Challenges and opportunities ahead

As pharmacists on the front lines, our experience with COVID-19 has provided good preparation for how to get ahead of special handling processes and procedures for the next pandemic. Also informed by experiences related by colleagues and other health care professionals, pharmacists have greatly expanded their expertise with mass vaccination sites. This knowledge can carry forward into seasonal needs surrounding the use of flu vaccines, or if/when COVID-19 booster vaccines are needed. For example, we are going to have to plan for yet another shift as we move from mass vaccination sites to eventually the majority of COVID-19 vaccines/boosters being administered at local pharmacies.

If vaccines continue to be packaged in multidose vials containing five to 15 doses each, with fairly limited “beyond-use dates,” minimizing vaccine waste has the potential to be a major challenge. If we move to vaccine on demand, as with the flu vaccine, how will pharmacists be able to vaccinate one or two people without wasting doses and resolve scheduling issues? As the percentage of people who have received vaccines goes up, will there be fewer people going to vaccination sites at any one time? New on-the-ground storage, handling and administration experiences and training can and should become a regular part of pharmacists’ training to help navigate these likely challenges.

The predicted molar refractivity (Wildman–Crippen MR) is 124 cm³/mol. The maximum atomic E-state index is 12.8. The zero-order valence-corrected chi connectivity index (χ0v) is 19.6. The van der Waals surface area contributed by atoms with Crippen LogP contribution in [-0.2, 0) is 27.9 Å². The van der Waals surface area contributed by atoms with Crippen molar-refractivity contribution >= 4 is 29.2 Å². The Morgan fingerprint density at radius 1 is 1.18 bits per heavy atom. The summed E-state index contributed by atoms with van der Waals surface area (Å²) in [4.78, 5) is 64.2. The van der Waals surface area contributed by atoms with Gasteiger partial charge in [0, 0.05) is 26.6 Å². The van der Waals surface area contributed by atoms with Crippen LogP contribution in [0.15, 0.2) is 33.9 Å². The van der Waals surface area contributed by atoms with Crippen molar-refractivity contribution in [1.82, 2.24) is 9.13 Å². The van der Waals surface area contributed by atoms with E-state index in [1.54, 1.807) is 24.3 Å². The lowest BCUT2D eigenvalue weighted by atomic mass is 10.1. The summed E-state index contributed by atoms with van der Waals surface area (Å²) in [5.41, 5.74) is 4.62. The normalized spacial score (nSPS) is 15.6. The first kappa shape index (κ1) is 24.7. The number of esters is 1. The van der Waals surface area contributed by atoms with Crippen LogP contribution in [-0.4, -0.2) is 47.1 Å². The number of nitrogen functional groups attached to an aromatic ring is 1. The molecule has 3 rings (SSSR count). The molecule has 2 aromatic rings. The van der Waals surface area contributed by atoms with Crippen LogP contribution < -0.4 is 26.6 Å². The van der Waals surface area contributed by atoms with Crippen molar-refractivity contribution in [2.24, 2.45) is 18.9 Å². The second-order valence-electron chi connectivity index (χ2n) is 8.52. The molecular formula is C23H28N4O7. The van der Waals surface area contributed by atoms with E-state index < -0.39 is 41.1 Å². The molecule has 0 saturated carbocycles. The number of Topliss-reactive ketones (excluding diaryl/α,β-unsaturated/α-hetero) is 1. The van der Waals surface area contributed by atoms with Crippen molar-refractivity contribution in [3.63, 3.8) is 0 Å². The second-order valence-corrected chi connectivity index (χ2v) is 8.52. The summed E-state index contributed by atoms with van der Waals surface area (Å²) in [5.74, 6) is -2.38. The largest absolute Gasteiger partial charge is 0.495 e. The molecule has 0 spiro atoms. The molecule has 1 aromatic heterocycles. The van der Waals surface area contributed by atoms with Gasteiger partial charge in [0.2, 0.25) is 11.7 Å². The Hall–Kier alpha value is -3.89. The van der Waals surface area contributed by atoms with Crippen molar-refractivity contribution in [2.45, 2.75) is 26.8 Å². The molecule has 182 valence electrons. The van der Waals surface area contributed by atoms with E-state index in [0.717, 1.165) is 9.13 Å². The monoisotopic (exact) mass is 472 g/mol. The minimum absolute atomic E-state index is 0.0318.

A likely scenario is where your pharmacy may have two or three different types of COVID-19 vaccines, and the staff needs to be knowledgeable on how to handle each one. Currently, scheduling of vaccine appointments is handled by others, creating distance between pharmacists and their community. One opportunity for efficiency, equity and consistency in care would be to bring the scheduling function within the purview of the community pharmacists.

The demands and limitations of COVID-19 have led to a boom in telehealth and online education. These represent additional areas of opportunity for consideration — beyond the immediate needs of COVID-19 — for pharmacists to help patients manage medication therapy, teach patients to self-inject medication, provide chronic care management, conduct initial consultations, and more. Widespread pursuit of these opportunities in community settings is currently limited by reimbursement and provider status, though telehealth is currently being utilized in clinical ambulatory care settings where pharmacists have established protocols with positive patient reviews. It is possible that the resulting increase in communication between pharmacists and patients could help grow pharmacist/patient relationships, foster increased trust and reduce vaccine hesitancy.

Although we have long known that a pandemic was possible, neither we, nor our pharmacist colleagues, could imagine the extent to which we would be able to help our community through this global health crisis. There have been many issues that came to light during the COVID-19 vaccine rollout, but also many solutions. Perhaps most importantly, though, are the opportunities that lie ahead.

Diana Kwan is the scientific liaison for the Healthcare Safety & Quality Expert Committee at U.S. Pharmacopeia. Melody Ryan is chair of the U.S. Pharmacopeia Healthcare Safety & Quality Expert Committee and director of international professional student education with the University of Kentucky College of Pharmacy.